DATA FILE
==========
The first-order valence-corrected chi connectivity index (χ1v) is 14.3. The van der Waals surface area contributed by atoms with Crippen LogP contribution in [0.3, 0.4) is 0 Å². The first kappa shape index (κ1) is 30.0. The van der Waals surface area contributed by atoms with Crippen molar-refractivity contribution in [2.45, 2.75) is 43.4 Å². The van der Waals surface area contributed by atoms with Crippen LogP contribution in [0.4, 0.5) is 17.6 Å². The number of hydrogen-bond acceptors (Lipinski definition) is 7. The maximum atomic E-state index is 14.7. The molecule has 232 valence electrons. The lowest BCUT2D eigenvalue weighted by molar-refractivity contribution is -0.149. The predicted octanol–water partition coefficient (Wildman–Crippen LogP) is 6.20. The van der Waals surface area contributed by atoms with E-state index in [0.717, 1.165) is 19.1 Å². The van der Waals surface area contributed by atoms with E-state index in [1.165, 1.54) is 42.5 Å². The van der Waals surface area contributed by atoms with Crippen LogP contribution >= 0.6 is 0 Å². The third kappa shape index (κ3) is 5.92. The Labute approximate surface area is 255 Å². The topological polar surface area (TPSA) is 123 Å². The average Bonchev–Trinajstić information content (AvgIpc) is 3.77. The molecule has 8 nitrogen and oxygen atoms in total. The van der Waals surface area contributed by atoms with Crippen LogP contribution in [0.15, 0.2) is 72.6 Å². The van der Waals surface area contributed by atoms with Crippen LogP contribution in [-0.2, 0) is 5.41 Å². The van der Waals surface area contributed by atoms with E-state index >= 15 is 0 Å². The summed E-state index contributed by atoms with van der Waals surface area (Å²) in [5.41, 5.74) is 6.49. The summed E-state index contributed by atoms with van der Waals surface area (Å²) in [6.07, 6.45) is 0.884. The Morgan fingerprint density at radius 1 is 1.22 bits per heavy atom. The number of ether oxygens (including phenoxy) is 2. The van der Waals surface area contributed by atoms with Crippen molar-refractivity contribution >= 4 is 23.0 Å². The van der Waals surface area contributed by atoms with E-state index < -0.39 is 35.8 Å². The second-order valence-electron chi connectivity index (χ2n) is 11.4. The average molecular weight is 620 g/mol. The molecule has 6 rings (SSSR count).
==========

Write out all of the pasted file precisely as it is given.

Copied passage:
The first-order valence-corrected chi connectivity index (χ1v) is 14.3. The van der Waals surface area contributed by atoms with Crippen LogP contribution in [0.3, 0.4) is 0 Å². The first kappa shape index (κ1) is 30.0. The van der Waals surface area contributed by atoms with Crippen molar-refractivity contribution in [2.45, 2.75) is 43.4 Å². The van der Waals surface area contributed by atoms with Crippen LogP contribution in [0.4, 0.5) is 17.6 Å². The number of hydrogen-bond acceptors (Lipinski definition) is 7. The maximum atomic E-state index is 14.7. The molecule has 232 valence electrons. The lowest BCUT2D eigenvalue weighted by molar-refractivity contribution is -0.149. The predicted octanol–water partition coefficient (Wildman–Crippen LogP) is 6.20. The van der Waals surface area contributed by atoms with E-state index in [0.717, 1.165) is 19.1 Å². The van der Waals surface area contributed by atoms with E-state index in [1.165, 1.54) is 42.5 Å². The van der Waals surface area contributed by atoms with Crippen LogP contribution >= 0.6 is 0 Å². The third kappa shape index (κ3) is 5.92. The Labute approximate surface area is 255 Å². The topological polar surface area (TPSA) is 123 Å². The average Bonchev–Trinajstić information content (AvgIpc) is 3.77. The molecule has 8 nitrogen and oxygen atoms in total. The van der Waals surface area contributed by atoms with Crippen LogP contribution in [0.15, 0.2) is 72.6 Å². The van der Waals surface area contributed by atoms with Crippen LogP contribution in [-0.2, 0) is 5.41 Å². The van der Waals surface area contributed by atoms with E-state index >= 15 is 0 Å². The summed E-state index contributed by atoms with van der Waals surface area (Å²) in [5.41, 5.74) is 6.49. The summed E-state index contributed by atoms with van der Waals surface area (Å²) in [6.07, 6.45) is 0.884. The Morgan fingerprint density at radius 1 is 1.22 bits per heavy atom. The number of ether oxygens (including phenoxy) is 2. The van der Waals surface area contributed by atoms with Crippen molar-refractivity contribution >= 4 is 23.0 Å². The van der Waals surface area contributed by atoms with E-state index < -0.39 is 35.8 Å². The second-order valence-electron chi connectivity index (χ2n) is 11.4. The average molecular weight is 620 g/mol. The molecule has 6 rings (SSSR count).